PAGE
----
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Cover Stories Series 2012> Activating Private Capital> Archive
UPDATED: October 24, 2011 NO. 43 OCTOBER 27, 2011
A Helping Hand
Soothing the financial woes for smaller businesses in China proves challenging when banks refuse to loan

SMES' WOES: An employee of a shoe maker in Zhuji, Zhejiang Province, works on a silk stocking knitting machine (WANG DINGCHANG)

Looming concern

Reports have flooded the media recently that tight monetary policies along with slowing economic growth have bankrupted many smaller firms in coastal regions.

According to the NSD survey, 72.45 percent of the small companies polled in the Pearl River Delta expect to break even or report modest losses in the next six months, and 3.29 percent expect to rack up painful losses or even suspend operations.

Meanwhile, the survey showed more expensive raw materials and labor cost inflation were major factors squeezing SMEs' profits. The raw material prices in most industries have surged 20-50 percent so far this year. The fabric costs of the apparel industry even jumped 30-80 percent. Also, wages of workers at small enterprises have soared 20-30 percent, and compensation for high-grade technicians has skyrocketed more than 100 percent.

Worse still, many small companies are receiving a deadly blow of decreasing export orders. According to results of the NSD survey, export orders for small companies in the Pearl River Delta have shrunk 30 percent compared with the same period last year as external demand weakened because of the European and U.S. debt crisis. Moreover, Chinese exporters are losing some market shares to low-cost manufacturers in Viet Nam and India. The domestic property market downturn also reduced demand for products like construction materials.

The shrinking orders have led to a falling operating rate for small firms. In the Pearl River Delta, the average operating rate for small companies has slid to 70.92 percent.

In Zhejiang, the situation is no less acute. The NSD survey showed 18.63 percent of polled small companies in the province had shut down, and only 40 percent were operating at more than 90 percent of capacity.

Zhou Dewen, head of the Wenzhou Small and Medium-sized Enterprises Promotion Association, said woes of export-oriented SMEs are attributed to fragile overseas markets, domestic inflation and appreciation of the yuan.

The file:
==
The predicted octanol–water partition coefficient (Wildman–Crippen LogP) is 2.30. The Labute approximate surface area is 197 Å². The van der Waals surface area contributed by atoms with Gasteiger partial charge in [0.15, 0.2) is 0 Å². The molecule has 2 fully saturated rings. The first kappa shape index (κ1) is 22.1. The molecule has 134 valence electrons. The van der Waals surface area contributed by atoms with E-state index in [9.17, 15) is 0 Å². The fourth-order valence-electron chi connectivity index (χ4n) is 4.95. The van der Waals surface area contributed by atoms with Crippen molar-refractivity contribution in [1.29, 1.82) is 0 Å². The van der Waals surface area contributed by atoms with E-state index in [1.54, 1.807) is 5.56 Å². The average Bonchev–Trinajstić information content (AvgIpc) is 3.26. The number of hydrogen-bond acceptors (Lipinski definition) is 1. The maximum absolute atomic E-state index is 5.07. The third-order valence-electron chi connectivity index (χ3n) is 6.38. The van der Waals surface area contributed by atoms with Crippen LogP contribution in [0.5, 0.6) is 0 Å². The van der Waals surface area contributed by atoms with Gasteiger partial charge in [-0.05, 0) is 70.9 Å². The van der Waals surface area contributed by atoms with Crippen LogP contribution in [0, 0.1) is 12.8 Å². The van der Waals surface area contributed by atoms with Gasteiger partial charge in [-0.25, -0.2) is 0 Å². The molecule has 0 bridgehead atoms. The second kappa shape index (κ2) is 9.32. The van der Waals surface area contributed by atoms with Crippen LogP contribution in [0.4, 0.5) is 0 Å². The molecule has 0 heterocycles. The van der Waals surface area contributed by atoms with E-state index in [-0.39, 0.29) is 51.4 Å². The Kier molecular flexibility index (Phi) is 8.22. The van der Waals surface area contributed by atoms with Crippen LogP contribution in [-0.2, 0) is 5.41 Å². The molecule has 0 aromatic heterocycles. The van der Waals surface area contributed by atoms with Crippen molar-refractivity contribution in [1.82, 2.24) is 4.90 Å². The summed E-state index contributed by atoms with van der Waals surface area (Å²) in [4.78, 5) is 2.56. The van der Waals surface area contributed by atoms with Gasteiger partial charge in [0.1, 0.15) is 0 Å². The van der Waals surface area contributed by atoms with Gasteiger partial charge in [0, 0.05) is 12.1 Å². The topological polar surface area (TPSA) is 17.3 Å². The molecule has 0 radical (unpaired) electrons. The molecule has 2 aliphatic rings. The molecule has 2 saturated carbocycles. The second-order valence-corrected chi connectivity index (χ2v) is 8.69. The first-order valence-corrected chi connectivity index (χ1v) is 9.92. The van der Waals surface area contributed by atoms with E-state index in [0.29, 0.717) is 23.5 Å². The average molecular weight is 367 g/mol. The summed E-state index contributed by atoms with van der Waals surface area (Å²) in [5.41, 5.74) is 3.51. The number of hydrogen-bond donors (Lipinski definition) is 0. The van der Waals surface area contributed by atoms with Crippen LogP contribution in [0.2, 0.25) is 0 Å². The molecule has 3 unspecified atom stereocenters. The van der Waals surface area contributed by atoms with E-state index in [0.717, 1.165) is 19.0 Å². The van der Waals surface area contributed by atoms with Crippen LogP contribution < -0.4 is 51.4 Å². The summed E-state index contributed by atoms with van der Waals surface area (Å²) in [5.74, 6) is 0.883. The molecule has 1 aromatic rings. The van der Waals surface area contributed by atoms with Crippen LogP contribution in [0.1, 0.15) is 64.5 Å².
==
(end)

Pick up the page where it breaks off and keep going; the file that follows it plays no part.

"The SMEs can surely tide over the hard time if they are supported with enough capital," he said.

Possible solutions

The NSD report said it is necessary now to materialize policies to help financially strained SMEs, such as establishing specialized financial institutions serving SMEs.

As black market lenders are more willing to extend credit to SMEs, it would also help if China allowed some underground banks to become legal lenders, and keep tight supervision over the informal lending market to fend off financial risks, said the report.

Banks avoid lending to SMEs they deem uncreditworthy. As a result, the report suggested the country strengthen efforts to improve the credit record system and make better use of the credit information of small enterprises.

The report said data for small firms reflects their operation and credit situations, but the information is not compiled in one database but is in the hands of different institutions. For example, the registration information is at industrial and commercial departments, the export information is held by customs, and their financial data stays with the banks. China is supposed to use that information to set up a credit system for small companies and evaluate their solvency.

The report also suggested collecting small firms' information from electricity, housing and environment protection departments to build a comprehensive database. That can give financial institutions easier access to information about small enterprises and help them provide targeted financial services for small firms.

Zhou Qiren, Director of the NSD, said global downside risks are mounting as the impact of the European and U.S. debt woes ripple throughout the world. But domestic inflation remains stubbornly high, so China's policymakers should not relax their monetary stance.

Zhou suggested the state take more targeted measures for small companies as soon as possible, such as tax reductions.

"Favorable tax policies can be more instrumental than monetary easing in supporting the suffering SMEs," said Zhou.

Financing Sources of Small Enterprises in Zhejiang and Guangdong Provinces

Friends, relatives and underground banks: 50 percent

Banks: 15 percent

Micro-credit firms and pawn firms: 7 percent

Rural credit cooperatives: 6 percent

No external source of capital: 22 percent

Financing Difficulties

Of the SMEs polled, 64 percent said banks favored larger companies;

57 percent said the financial products were inappropriate for smaller firms;

and 52 percent attributed the financing difficulties to the government's monetary tightening.

(Source: National School of Development of Peking University)

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